Today there are 18 crocodile farms in Australia alone and
the majority of skins and meat are exported. Farms are stocked
initially from the wild and some continue to replenish their
breeding and rearing stock with 'ranched' crocodiles. Ranching
is defined as 'the rearing in a controlled environment
of specimens taken from the wild, for the purposes of trade.'
2 Live crocodiles are captured and removed from their
natural habitat and it is perfectly legal as long as the
animals are taken in accordance with a management program.
The ranching restrictions that had been imposed by CITES
in 1970 due to the decline of Crocodylus porosus
were lifted again in 1994, allowing both saltwater and freshwater
crocodiles to be taken freely.
Dr K Hutchinson of the Captive Animal Protection Society
in Australia describes the horrifying ordeal crocodiles
are subjected to:
"They are captured in traps at night and hauled onto
the mudbanks where their jaws are clamped by a snare on
the end of a long pole. In its struggle to escape the
crocodile rolls over and over in the mud during which
time the heads are lacerated by the ropes. Its nostrils
are filled with mud and it cannot breathe until a hose
is sprayed onto its nostrils to remove the mud. Valium
is then injected for a 14-hour trip"
EGGS ARE TAKEN
Eggs can also be taken from the wild and incubated at
the farms and there is no limit to the number of eggs which
can be taken for this purpose. During a single night's work,
up to 600 eggs can be collected and once hatched the young
will be sent to various farms to live out their brief lives.
Some of these farm-hatched crocodiles can later be returned
to the wild for 'grow-out'. This saves on the feed and maintenance
bills and increases the number of crocodiles that can be
'Harvesting' is an innocuous term to mean 'killing in
the wild'. When asked about the value of killing wild animals
as opposed to relying on captive-bred stock, John Lever,
member of Queensland Crocodile Industry Group and owner
of Koorana Crocodile Farm at Rockhampton replied:
"Harvesting from the wild gives the crocodiles a conservation
value, the landowner also receives payment for looking
after and protecting the animals." 3
Once again, money is the motivating factor. Crocodiles
taken from the wild offer better profitability than those
from captive breeding as it takes 8-10 years before significant
returns are realised for the farmer.
Spokesperson for The People for the Ethical treatment
of Animals (PETA), Zoe Rappoport sums up the business -
'it is a senseless killing especially since conservationists
have worked so hard to bring them back.'
These are broadly defined as any animals which pose
a threat to humans or their livestock. There are certain
areas, such as Darwin Harbour and Nhulunbuy in the Northern
Territories where their very existence constitutes a 'problem'
and all crocodiles, regardless of species or size will be
removed or killed. While crocodiles have inhabited Australia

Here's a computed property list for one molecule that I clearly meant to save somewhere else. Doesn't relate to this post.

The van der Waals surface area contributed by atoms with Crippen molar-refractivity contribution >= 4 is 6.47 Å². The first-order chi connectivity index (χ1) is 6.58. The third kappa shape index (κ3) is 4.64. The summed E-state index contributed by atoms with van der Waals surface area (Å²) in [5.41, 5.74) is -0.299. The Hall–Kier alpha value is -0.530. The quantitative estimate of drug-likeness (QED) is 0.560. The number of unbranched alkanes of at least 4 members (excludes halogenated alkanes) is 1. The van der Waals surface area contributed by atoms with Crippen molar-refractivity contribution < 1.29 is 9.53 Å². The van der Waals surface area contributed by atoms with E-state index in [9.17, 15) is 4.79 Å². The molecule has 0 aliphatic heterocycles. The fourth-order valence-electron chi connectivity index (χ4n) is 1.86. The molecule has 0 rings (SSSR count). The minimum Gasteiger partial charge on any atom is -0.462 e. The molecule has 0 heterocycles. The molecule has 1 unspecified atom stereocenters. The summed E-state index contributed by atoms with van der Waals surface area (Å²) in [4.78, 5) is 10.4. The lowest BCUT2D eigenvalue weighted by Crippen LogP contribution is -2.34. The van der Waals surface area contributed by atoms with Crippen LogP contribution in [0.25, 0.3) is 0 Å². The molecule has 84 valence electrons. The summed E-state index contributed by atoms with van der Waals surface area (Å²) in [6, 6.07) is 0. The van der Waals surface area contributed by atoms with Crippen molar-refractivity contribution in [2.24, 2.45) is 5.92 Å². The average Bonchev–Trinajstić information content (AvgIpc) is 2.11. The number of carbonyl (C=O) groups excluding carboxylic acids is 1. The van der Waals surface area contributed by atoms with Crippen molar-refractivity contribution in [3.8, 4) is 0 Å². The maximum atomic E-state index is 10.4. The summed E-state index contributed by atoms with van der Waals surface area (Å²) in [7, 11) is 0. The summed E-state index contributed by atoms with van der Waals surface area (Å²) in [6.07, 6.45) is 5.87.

for millions of years it is only in the past 200 that they
have become a 'problem'. What arrogance allows white settlers
to encroach upon and destroy the crocodiles' natural habitat
and then slaughter them for being a 'problem'?
The authorities' policy for dealing with 'problem' crocodiles
"Whenever practicable they will be caught alive and taken
to crocodile farms... In those very rare situations where
live capture and transport are impractical, problem crocodiles
may be killed and, where practicable, products may be
salvaged from such killed animals."4
WHO IS RESPONSIBLE FOR NUMBERS KILLED?
The harvest limits in Australia are set by CALM - the
Department of Conservation and Land Management. Limits and
regulations vary from state to state, although Queensland
is the only state which has a Code of Practice, emphasising
the welfare of the crocodile. The Conservation and Land
Management Act 1984 grants responsibility "for the conservation
and protection of fauna throughout the State" to each State's
CALM Department. Ironically, it is precisely from these
Departments that crocodiles need protecting.
Under the Wildlife Protection (Regulation of Exports
and Imports) Act 1982, limits are meant to take into account:
- current trends in population size and structure;
- seasonal effects in breeding and survivorship;
- management objectives for specific areas;
- proportion of the total habitat used for harvesting;
- review of previous harvests; and
- review of research information.
In Western Australia, all stock taken from the wild apart
from eggs and hatchlings are required to be individually
marked and logged. In other states these must be recorded
HOW MANY ARE TAKEN LEGALLY?
In 1995 in the Northern Territories, 15,000 viable C.
porosus eggs, 400 hatchlings, 400 juveniles, 200 adults
were taken. By 1996 the limits were raised to 15,000 eggs,
500 hatchlings, 500 juveniles and 400 adults.5 In
Western Australia, the official numbers are much less with
276 C. porosus and 45 C. johnstoni being taken